Despite the penthouse parties and glamorous vacations, Capt. Harry Wales (as he's known in the Army) just returned to the U.K. after his deployment to Afghanistan and is now the subject of the just-aired BBC documentary, Prince Harry: Frontline Afghanistan, which gives an inside look at the royal during his four-month stint of service abroad.
"It's very easy to forget who I am when I'm in the army," he admitted in the opening of the one-hour special. "I am one of the guys. I don't get treated any different."
Harry slept on a tiny cot (which he admits he loves not having to make), spent Christmas away from the palace and even had to take his turn making tea for his fellow comrades, being forced to bear the title "Brew Bitch" for the day.
Part of an elite squad of pilots flying British army attack helicopters, Harry discusses his duties with pride, saying the majority of his missions are medical emergencies to rescue soldiers in the field:
"If there are people doing bad stuff to our guys, we'll take them out of the game, I suppose," he admits before adding, "It's not the reason I decided to do this job. The reason I did this job is to get back up here and to make sure the guys are safe on the ground."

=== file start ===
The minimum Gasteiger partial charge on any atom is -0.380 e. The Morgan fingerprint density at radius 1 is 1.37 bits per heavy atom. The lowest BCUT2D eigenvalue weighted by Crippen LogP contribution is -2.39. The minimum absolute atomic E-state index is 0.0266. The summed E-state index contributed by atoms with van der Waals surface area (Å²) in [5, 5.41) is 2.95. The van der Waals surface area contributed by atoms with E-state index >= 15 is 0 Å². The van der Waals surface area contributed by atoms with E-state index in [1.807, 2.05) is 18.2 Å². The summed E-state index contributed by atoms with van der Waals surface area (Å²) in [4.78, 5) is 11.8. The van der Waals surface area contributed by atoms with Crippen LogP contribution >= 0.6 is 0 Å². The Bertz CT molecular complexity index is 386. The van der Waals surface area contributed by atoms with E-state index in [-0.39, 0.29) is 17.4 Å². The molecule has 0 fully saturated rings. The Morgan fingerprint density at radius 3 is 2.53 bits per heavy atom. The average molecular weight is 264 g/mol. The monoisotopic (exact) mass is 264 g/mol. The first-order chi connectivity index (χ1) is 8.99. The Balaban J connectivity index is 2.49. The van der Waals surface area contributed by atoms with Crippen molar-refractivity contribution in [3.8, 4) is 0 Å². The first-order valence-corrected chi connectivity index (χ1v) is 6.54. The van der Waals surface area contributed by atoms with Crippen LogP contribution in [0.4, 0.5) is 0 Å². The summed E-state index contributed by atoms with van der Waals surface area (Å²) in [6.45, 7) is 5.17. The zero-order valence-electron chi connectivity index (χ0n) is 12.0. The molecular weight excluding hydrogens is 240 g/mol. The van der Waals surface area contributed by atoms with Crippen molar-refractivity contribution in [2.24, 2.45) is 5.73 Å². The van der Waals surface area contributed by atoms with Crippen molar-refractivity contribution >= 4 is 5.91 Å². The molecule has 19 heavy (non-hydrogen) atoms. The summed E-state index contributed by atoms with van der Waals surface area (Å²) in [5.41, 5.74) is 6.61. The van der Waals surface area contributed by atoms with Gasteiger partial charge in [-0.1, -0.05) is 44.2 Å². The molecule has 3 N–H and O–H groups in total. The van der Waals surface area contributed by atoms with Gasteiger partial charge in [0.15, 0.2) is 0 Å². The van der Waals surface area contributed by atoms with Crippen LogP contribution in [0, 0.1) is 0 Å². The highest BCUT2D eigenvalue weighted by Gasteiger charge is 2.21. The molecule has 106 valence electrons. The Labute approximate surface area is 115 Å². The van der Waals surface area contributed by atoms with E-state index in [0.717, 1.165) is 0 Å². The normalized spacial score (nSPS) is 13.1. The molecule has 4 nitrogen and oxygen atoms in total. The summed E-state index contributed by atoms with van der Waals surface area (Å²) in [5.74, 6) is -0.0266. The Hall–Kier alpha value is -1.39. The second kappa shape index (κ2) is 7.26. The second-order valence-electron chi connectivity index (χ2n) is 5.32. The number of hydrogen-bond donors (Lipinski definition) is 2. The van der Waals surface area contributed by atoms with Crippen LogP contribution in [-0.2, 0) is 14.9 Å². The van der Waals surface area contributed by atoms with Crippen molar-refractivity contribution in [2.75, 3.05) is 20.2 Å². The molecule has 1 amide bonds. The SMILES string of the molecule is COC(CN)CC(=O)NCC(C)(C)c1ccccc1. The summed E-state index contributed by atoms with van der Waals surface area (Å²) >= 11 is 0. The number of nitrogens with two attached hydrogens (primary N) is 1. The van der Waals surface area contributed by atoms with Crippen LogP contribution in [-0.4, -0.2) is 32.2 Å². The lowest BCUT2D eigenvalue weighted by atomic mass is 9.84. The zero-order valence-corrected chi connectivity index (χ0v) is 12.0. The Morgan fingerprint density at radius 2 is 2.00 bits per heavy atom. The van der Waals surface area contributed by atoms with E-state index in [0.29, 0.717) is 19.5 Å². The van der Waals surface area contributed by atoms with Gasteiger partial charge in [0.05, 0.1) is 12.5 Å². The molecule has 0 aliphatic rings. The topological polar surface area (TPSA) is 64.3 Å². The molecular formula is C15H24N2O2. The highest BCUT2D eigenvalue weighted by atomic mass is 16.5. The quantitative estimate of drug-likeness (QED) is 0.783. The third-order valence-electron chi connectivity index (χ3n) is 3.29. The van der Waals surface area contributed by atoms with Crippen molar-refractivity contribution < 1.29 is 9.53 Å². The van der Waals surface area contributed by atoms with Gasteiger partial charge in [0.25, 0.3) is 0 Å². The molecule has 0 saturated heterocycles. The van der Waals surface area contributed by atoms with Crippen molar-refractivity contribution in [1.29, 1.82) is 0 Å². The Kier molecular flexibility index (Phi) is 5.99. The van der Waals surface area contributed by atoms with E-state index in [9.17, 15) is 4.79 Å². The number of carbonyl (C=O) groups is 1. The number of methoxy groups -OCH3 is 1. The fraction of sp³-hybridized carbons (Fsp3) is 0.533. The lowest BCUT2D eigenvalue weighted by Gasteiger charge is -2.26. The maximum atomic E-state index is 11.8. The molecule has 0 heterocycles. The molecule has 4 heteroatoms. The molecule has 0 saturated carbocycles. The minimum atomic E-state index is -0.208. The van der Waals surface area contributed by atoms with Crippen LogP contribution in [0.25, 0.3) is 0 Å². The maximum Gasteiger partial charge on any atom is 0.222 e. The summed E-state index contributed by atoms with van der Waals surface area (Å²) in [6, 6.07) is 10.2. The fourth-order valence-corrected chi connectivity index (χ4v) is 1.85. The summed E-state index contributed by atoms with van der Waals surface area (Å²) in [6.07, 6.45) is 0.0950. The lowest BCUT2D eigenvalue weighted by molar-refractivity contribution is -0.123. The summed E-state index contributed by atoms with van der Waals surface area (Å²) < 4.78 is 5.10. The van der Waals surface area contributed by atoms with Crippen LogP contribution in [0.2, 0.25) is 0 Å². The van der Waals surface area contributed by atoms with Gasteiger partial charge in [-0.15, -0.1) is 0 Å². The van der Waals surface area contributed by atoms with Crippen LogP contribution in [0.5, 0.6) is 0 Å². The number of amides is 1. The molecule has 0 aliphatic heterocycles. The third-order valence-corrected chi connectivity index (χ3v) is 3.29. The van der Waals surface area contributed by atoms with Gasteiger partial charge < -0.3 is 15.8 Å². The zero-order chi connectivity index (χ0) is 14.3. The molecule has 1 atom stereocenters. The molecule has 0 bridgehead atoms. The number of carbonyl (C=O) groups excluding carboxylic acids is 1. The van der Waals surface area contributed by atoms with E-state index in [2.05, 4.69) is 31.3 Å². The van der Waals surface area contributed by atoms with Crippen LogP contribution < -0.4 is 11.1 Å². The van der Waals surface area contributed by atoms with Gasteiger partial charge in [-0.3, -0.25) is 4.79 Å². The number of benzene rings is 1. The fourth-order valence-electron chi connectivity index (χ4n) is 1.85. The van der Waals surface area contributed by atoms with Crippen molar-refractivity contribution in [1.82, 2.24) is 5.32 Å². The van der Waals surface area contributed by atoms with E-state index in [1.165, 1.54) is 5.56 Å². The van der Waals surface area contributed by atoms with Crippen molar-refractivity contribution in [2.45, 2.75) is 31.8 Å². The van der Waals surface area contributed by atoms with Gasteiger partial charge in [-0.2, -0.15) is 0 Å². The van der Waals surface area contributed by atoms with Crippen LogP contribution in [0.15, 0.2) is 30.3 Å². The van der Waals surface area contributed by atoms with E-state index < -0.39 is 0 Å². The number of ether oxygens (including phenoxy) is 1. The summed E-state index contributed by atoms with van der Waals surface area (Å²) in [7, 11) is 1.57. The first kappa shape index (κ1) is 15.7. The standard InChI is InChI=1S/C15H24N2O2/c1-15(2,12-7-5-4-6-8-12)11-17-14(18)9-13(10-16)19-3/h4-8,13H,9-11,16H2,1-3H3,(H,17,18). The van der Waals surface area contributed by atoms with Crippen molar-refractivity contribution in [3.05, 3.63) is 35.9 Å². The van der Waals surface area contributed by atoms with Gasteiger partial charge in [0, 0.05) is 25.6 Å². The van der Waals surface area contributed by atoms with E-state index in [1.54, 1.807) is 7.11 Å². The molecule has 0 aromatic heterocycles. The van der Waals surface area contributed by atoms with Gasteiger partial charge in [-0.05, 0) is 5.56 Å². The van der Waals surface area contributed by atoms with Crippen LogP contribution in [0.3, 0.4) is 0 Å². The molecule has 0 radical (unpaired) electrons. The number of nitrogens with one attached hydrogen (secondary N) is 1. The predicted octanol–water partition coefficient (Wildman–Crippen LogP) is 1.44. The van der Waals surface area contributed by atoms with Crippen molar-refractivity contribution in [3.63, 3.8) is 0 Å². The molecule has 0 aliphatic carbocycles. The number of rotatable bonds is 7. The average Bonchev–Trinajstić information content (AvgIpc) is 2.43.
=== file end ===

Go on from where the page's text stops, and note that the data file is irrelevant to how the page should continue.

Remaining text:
Despite the daily fear of an imminent attack, Harry admits he's happy to serve his country and stay out of the public eye:
"It's great being out here. I'm with a great group of people. It's away from all the media back home which I guess is one of the real negative points about the U.K."
"He'd love to be out here and to be honest I don't see why he couldn't," he said. "Yes, he'd get shot at, but you know, if the guys who are doing the same job as us are being shot at on the ground then I don't think there's anything wrong with us being shot at as well," he says before adding,"People back home will have issues with that, but we're not special. The guys out there are."
How refreshing to see a whole new side to the prince.